“I see that you're mad. You may not hit Mommy. It’s okay to be mad. You are safe. It’s okay to say you hate Mommy, but I won’t let you hit me. You are safe. I see you are mad because you really want to play with the necklace. You are safe. You may not hit Mommy. It’s hard to want something and not get it, isn’t it. You may not hit Mommy. Do you need a hug? You may not hit Mommy. Do you want to go to your calm spot? You may not hit Mommy.”

I definitely applaud the patience of the parent who handles a child repeatedly hitting them in this way. But is this really the best way to support the child?

One thing that is accomplished is the child is definitely not learning the bad habit of repressing their negative emotions. However, is that the only goal here? Is the ability to feel negative feelings for as long as and to whatever extent they feel like being expressed what most empowers children as they grow up? And, does it matter how trivial the actual reason is behind why the child is having the tantrum? Am I gaslighting because I used the word “trivial?”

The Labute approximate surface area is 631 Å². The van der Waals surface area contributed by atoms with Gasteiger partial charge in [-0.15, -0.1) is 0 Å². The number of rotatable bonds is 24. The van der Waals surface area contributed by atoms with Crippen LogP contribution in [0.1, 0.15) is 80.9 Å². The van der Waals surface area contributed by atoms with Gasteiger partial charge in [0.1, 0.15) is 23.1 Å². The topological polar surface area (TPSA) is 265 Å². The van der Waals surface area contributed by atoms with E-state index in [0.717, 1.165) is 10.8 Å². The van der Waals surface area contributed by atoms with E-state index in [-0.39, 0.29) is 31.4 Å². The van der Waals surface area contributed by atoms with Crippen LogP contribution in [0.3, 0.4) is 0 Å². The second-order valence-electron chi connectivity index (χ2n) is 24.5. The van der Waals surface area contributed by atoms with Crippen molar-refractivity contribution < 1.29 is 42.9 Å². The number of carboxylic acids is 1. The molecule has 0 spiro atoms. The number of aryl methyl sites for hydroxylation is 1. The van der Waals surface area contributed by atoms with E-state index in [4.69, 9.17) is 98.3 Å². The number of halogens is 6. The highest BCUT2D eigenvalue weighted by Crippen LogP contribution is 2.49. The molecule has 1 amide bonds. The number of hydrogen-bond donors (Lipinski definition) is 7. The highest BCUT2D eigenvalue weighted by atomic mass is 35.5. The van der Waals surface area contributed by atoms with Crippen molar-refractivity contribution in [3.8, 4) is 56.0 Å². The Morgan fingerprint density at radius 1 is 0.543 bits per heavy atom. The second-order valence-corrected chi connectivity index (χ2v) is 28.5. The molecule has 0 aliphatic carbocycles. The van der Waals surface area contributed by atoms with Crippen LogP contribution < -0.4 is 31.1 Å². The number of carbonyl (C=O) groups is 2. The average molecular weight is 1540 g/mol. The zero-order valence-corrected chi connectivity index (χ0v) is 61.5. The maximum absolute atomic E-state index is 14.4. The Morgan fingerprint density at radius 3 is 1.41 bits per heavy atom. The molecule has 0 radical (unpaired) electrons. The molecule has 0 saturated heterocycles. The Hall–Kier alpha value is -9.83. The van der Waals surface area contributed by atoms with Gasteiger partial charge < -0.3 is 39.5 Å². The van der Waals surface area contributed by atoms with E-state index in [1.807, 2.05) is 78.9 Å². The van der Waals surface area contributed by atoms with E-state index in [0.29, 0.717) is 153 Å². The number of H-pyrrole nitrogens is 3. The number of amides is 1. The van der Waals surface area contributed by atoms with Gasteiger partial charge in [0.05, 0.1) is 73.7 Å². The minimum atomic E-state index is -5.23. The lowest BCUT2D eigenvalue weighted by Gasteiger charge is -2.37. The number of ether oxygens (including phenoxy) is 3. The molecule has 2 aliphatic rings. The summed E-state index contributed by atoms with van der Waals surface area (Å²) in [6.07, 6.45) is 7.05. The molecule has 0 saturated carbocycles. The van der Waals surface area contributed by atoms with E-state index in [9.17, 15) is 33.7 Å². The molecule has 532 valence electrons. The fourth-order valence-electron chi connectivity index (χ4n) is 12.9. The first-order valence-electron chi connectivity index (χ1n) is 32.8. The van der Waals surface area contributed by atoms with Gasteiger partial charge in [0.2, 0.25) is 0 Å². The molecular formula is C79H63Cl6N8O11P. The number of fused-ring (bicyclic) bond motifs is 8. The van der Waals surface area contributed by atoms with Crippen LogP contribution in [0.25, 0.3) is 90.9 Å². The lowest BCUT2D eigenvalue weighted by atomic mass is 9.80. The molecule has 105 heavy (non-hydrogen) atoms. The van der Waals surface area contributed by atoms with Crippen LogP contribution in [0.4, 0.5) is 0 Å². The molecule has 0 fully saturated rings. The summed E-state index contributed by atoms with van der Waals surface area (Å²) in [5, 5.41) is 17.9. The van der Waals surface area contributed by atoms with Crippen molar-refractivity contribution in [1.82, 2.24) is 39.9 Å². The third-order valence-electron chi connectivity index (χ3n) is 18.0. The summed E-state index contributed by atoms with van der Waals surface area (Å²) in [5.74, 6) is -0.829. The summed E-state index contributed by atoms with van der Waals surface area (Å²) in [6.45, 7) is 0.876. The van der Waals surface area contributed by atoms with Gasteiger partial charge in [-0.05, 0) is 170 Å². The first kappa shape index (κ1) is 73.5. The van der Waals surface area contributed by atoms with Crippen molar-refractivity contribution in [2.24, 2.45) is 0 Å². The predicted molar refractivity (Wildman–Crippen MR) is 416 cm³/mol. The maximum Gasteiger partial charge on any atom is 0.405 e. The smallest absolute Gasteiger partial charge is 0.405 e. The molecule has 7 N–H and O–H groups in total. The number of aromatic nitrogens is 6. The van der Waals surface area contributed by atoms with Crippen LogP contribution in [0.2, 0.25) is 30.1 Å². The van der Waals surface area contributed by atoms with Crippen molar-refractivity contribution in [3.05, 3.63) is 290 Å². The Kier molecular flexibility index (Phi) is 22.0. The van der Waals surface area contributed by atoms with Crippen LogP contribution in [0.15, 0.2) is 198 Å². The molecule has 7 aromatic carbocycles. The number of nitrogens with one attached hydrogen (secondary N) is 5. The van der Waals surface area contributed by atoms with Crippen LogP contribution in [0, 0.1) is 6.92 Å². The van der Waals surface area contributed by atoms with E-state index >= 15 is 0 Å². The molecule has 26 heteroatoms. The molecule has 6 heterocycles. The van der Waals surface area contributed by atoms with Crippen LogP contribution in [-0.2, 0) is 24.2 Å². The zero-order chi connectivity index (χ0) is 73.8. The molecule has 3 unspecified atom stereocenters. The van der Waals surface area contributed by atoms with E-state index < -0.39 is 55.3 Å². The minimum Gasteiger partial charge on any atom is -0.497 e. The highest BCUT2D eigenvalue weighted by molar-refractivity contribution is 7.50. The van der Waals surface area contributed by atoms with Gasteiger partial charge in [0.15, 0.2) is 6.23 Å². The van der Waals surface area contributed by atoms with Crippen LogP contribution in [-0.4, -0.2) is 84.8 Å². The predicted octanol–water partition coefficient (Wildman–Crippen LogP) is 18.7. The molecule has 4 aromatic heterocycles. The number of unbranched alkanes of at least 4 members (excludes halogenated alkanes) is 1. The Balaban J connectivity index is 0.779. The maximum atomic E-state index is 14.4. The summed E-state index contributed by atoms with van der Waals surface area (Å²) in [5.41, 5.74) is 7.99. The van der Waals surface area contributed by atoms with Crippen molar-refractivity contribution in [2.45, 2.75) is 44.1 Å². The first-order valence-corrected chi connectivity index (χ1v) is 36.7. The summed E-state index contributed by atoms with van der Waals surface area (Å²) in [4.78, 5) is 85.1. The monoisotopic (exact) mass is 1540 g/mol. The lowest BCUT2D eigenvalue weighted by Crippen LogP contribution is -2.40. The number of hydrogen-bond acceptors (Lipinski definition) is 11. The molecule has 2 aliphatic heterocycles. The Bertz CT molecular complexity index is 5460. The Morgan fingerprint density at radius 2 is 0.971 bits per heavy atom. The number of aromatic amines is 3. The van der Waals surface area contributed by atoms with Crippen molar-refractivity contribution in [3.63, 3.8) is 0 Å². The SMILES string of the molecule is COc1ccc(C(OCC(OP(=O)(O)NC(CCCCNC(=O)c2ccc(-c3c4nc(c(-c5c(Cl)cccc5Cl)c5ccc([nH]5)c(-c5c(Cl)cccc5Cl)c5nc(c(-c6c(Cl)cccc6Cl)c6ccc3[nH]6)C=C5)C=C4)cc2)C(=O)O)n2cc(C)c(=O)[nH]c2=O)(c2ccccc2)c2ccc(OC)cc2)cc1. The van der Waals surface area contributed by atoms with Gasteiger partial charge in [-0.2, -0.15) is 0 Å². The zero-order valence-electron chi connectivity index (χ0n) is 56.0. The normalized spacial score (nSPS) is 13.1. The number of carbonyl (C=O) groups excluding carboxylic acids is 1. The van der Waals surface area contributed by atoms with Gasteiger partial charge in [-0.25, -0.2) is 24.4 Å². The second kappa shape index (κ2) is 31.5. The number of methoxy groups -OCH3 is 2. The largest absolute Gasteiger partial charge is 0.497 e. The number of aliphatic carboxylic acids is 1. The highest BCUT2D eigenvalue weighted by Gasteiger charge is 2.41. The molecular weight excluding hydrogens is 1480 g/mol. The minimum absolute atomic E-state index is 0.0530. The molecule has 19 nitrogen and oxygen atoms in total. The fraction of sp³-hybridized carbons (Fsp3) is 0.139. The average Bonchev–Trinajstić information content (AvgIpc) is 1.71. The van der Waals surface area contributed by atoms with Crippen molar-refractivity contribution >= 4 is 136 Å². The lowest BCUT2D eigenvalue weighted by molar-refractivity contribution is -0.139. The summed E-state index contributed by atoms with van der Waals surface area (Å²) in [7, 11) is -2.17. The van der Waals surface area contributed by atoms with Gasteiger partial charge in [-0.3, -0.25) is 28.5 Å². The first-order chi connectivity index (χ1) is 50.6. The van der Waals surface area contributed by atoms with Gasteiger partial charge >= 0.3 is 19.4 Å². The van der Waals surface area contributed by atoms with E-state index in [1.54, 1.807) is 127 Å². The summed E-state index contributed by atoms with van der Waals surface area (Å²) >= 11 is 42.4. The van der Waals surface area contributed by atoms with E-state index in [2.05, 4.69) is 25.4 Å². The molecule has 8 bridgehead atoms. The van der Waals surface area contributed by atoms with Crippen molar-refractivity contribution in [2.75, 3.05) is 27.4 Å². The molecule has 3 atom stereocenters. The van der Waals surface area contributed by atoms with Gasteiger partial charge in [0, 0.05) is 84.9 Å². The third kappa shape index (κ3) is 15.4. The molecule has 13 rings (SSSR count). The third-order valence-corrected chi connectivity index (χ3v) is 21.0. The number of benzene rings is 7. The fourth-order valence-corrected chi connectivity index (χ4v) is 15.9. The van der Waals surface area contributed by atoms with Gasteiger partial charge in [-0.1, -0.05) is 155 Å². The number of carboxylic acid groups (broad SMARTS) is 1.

As a teacher for 23 years, I’ve had longevity in working with kids and I’ve seen the results of the various ways of handling tantrums and the implications on child development as it relates to empowering the child for life. Sometimes children enter the 2nd Grade with bad habits of having tantrums when they don’t get their way, for whatever reason. Those kids certainly don’t repress their big feelings, but does this empower them? Obviously, there is a balance needed in any parenting approach. There are nuances within approaches that need to be accounted for. We should shy away from absolutes and we should trust our instincts more. We need to notice how the way we handle child tantrums influences the child’s future tendencies for tantrums.